In most companies, IT is responsible for disaster recovery and backups of conventional computer assets. However, due to its complexity and specialized nature, automation asset disaster recovery is usually the domain of the control engineers. Therefore, there is usually an accountability line differentiating IT and control assets, sometimes drawn at the interface between the process control network and the business network. It is important to identify this line for disaster planning.
DCS: The Devil Is In the Details
At first glance, all modern control systems, regardless of their manufacturer, share many attributes, such as similarity of system architecture and operating system. It is in the details that differences become apparent and significant. A detailed disaster recovery plan therefore requires comprehensive knowledge of the specific control systems involved. While the steps in creating a disaster recovery plan for automation assets are straightforward and can be adapted to any kind of control system, the skills required to develop a proper plan are specific.
Disaster Recovery Plan
PAS, an industrial automation software company in Houston, TX, has developed a comprehensive five-step methodology that provides a robust roadmap for planning and implementing a disaster recovery system:
- Site Assessment and Automation Asset Inventory
- Design the Data Capture and Recovery Process
- Configure and Test the Data Capture and Recovery Process
- Implement the Data Capture and Recovery Process
- Monitor, Maintain and Control the System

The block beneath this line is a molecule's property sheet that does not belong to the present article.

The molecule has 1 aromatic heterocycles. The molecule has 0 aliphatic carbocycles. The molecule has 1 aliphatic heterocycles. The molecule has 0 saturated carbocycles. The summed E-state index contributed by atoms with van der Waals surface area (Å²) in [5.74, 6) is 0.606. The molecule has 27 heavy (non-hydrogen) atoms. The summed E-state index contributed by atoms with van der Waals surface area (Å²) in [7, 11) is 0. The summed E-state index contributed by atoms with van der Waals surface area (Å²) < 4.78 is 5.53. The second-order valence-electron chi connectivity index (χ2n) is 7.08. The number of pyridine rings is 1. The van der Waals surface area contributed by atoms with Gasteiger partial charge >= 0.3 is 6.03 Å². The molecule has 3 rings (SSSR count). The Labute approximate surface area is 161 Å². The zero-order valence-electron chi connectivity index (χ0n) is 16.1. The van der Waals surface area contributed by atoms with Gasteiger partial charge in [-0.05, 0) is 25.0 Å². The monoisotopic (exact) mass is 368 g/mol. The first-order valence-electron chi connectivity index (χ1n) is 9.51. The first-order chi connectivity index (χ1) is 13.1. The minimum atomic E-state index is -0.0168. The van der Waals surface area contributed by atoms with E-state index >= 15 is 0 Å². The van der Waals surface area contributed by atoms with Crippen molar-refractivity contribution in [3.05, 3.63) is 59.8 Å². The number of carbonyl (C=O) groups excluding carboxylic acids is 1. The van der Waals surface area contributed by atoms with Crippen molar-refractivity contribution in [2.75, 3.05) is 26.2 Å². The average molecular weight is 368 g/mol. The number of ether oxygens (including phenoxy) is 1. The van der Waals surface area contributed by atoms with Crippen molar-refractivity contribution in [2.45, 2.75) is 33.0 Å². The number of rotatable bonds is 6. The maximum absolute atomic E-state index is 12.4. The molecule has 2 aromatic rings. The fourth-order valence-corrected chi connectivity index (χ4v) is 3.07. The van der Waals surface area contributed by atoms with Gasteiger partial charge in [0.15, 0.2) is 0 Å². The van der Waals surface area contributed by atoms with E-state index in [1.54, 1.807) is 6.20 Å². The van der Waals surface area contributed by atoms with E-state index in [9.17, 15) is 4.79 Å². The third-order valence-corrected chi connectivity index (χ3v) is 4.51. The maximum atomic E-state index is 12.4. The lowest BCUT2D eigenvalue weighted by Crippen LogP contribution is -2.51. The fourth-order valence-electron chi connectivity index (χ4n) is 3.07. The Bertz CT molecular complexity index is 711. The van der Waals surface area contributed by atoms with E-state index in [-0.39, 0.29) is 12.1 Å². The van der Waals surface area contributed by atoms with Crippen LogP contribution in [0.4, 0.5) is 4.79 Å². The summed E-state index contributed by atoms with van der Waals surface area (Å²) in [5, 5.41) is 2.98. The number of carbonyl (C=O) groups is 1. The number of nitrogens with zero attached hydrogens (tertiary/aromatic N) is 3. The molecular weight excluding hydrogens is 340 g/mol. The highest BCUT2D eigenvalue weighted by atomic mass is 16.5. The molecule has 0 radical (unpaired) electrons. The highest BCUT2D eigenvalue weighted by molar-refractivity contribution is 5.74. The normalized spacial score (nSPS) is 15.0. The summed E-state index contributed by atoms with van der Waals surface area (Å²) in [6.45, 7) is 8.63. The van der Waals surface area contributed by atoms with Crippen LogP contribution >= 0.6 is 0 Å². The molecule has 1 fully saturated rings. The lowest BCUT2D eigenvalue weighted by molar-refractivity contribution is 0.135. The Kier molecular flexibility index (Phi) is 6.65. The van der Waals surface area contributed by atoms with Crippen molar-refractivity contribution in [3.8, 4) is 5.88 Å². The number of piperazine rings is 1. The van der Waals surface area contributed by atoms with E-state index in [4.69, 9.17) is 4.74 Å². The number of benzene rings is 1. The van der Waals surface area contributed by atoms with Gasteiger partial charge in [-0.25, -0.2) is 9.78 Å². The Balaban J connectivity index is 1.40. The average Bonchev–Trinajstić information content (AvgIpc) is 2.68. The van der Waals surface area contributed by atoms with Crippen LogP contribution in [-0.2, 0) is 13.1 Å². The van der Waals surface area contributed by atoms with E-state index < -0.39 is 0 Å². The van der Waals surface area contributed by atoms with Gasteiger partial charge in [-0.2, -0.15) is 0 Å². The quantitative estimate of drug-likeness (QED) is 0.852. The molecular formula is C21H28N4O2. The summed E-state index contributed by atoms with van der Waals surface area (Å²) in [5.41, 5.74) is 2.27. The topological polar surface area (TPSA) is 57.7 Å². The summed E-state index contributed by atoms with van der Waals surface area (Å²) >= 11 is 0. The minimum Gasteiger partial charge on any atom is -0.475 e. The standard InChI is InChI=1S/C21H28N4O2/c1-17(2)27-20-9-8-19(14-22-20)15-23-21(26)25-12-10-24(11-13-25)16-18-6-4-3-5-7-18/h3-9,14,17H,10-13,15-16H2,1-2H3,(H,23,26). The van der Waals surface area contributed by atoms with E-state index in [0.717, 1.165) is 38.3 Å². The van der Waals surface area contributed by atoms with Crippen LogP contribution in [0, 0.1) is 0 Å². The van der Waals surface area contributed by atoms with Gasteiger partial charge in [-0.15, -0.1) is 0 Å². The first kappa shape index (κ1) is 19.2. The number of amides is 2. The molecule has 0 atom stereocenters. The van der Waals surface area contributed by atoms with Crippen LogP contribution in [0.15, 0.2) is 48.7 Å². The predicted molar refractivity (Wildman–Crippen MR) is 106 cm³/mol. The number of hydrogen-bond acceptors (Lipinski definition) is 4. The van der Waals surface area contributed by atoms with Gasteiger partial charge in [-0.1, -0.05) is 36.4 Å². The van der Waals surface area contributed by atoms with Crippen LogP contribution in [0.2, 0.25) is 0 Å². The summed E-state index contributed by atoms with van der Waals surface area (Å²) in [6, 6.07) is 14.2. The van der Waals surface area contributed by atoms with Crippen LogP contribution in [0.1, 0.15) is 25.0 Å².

PAS' experienced professionals help plants around the world to implement disaster recovery solutions. First, they take a complete survey of all automation assets within the plant and create a site-specific recovery plan. This plan includes the details of the backup and restoration processes and a comprehensive restoration procedure for all of a plant's automation systems. Data collection and archiving is then scheduled for each system based upon its individual need using the company's Integrity Software.
Essential measures are also put in place as part of the recovery plan to protect and validate recovery data as systems evolve. A disaster recovery change management process is established, together with recurrent validations of the procedure to ensure successful execution on demand and as needed. The Integrity Software stores backup images both onsite and at secure remote facilities, and performs regular health checks on the backup images to ensure their viability. This enables plants to be restarted as quickly as possible and in the same state as before the emergency.
It can be a complex and challenging process to implement a comprehensive automation disaster recovery plan and to ensure that all the necessary data is captured and up to date. Fortunately, disasters on the scale of hurricanes and floods are rare, but mistakes and mishaps are common. So be prepared.